Since pattern comparison disciplines use categorical statements to express conclusions, this study measured the strength of evidence for six different scales as perceived by members of the public and fingerprint examiners.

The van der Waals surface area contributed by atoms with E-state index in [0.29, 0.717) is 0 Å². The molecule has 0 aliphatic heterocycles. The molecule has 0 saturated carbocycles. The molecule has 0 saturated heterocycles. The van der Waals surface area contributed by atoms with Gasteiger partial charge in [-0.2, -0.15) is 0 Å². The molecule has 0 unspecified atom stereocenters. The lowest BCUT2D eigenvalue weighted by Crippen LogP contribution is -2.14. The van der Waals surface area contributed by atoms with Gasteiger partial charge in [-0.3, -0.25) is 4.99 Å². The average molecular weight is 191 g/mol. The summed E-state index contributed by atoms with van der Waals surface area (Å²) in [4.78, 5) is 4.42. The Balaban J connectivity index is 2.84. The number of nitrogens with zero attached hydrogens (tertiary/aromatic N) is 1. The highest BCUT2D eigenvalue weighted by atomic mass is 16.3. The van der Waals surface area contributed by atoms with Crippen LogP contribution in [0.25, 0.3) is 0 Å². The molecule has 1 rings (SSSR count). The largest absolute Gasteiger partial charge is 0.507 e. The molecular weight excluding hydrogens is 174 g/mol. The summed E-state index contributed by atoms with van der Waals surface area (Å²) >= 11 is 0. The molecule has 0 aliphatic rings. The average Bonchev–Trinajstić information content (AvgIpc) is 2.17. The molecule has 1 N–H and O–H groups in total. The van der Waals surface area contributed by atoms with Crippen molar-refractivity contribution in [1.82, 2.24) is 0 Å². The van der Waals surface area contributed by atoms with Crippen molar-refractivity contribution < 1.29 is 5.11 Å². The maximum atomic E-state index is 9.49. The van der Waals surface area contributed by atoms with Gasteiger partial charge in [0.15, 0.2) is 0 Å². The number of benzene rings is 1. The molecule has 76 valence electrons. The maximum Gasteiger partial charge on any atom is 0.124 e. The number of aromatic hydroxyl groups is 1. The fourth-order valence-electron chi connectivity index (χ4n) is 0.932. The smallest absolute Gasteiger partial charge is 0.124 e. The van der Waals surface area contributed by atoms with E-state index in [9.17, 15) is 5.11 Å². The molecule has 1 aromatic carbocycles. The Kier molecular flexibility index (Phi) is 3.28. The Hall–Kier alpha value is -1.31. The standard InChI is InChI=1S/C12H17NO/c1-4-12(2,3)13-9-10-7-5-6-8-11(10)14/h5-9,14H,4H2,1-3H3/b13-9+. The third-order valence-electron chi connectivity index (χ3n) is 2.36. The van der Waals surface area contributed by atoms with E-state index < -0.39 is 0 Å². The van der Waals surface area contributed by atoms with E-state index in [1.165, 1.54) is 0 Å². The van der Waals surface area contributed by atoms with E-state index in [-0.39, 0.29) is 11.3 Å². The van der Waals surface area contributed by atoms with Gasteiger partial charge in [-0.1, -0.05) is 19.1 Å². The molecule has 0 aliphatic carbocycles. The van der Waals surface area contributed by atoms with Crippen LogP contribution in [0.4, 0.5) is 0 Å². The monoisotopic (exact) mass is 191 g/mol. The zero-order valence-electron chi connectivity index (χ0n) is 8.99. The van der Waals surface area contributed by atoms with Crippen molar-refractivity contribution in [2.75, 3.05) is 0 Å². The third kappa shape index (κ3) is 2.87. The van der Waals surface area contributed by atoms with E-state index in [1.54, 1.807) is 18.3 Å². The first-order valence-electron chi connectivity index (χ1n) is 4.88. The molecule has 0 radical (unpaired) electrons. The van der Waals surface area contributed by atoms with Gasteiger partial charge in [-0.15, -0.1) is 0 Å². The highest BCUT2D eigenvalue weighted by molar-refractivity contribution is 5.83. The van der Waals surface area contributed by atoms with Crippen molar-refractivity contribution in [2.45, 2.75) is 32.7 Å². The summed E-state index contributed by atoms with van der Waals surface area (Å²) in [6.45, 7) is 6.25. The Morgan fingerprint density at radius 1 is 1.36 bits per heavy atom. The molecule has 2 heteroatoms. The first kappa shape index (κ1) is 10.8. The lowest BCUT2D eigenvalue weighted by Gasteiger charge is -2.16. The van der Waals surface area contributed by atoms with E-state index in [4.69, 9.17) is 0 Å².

The statements came from different types of scales, and included categorical conclusions, likelihoods, strength of support statements, and random match probabilities. The authors used an online interface that required participants to first correctly sort the statements in a given conclusion scale, and then place each statement on a single evidence axis that ranged from most support imaginable for same source to most support imaginable for different sources. The authors analyzed the data using both the raw values and a Thurstone–Mosteller model based on ordinal values. They found systematic differences between examiners and members of the general public, such that examiners distinguished between Identification and Extremely Strong Support for Common Source, while members of the general public did not. Statements that included numerical values tended to be placed lower than categorical conclusions, and members of the general public tended to place the highest categorical conclusion in each scale at the very top of the evidence axis. The results suggest that laypersons can distinguish between statements meant to represent moderate vs strong evidence, but tend to place categorical conclusions above statements that involve numerical values. (Published abstract provided)
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